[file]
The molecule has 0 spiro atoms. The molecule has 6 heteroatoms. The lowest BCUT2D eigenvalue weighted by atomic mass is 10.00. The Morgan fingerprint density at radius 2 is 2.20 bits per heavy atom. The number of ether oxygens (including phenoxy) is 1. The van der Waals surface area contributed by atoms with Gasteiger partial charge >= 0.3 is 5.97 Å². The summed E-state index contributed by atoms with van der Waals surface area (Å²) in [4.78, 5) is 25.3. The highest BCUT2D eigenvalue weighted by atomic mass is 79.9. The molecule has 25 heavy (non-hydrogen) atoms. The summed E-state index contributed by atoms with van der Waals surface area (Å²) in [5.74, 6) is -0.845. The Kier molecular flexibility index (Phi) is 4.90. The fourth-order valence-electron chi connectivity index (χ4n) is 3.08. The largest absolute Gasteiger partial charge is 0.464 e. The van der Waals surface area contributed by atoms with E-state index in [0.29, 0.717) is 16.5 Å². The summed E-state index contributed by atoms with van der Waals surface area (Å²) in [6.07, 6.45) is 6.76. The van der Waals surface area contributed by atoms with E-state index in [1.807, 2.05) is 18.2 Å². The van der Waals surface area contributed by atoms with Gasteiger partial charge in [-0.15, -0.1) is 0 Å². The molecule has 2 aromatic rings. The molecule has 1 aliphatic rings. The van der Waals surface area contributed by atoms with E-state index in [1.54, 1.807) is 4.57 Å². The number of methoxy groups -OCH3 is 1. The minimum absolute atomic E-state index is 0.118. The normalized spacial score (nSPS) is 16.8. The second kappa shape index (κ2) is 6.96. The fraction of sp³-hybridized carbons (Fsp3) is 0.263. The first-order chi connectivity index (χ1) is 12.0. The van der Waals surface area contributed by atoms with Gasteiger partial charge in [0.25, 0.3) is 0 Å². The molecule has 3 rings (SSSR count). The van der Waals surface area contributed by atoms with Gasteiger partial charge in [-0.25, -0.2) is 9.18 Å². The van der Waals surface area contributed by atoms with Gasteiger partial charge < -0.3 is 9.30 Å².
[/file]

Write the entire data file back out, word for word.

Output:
The molecule has 0 spiro atoms. The molecule has 6 heteroatoms. The lowest BCUT2D eigenvalue weighted by atomic mass is 10.00. The Morgan fingerprint density at radius 2 is 2.20 bits per heavy atom. The number of ether oxygens (including phenoxy) is 1. The van der Waals surface area contributed by atoms with Gasteiger partial charge >= 0.3 is 5.97 Å². The summed E-state index contributed by atoms with van der Waals surface area (Å²) in [4.78, 5) is 25.3. The highest BCUT2D eigenvalue weighted by atomic mass is 79.9. The molecule has 25 heavy (non-hydrogen) atoms. The summed E-state index contributed by atoms with van der Waals surface area (Å²) in [5.74, 6) is -0.845. The Kier molecular flexibility index (Phi) is 4.90. The fourth-order valence-electron chi connectivity index (χ4n) is 3.08. The largest absolute Gasteiger partial charge is 0.464 e. The van der Waals surface area contributed by atoms with E-state index in [0.29, 0.717) is 16.5 Å². The summed E-state index contributed by atoms with van der Waals surface area (Å²) in [6.07, 6.45) is 6.76. The van der Waals surface area contributed by atoms with E-state index in [1.807, 2.05) is 18.2 Å². The van der Waals surface area contributed by atoms with Gasteiger partial charge in [-0.15, -0.1) is 0 Å². The molecule has 2 aromatic rings. The molecule has 1 aliphatic rings. The van der Waals surface area contributed by atoms with E-state index in [1.54, 1.807) is 4.57 Å². The number of methoxy groups -OCH3 is 1. The minimum absolute atomic E-state index is 0.118. The normalized spacial score (nSPS) is 16.8. The second kappa shape index (κ2) is 6.96. The fraction of sp³-hybridized carbons (Fsp3) is 0.263. The first-order chi connectivity index (χ1) is 12.0. The van der Waals surface area contributed by atoms with Gasteiger partial charge in [0.25, 0.3) is 0 Å². The molecule has 3 rings (SSSR count). The van der Waals surface area contributed by atoms with Gasteiger partial charge in [-0.25, -0.2) is 9.18 Å². The van der Waals surface area contributed by atoms with Gasteiger partial charge < -0.3 is 9.30 Å².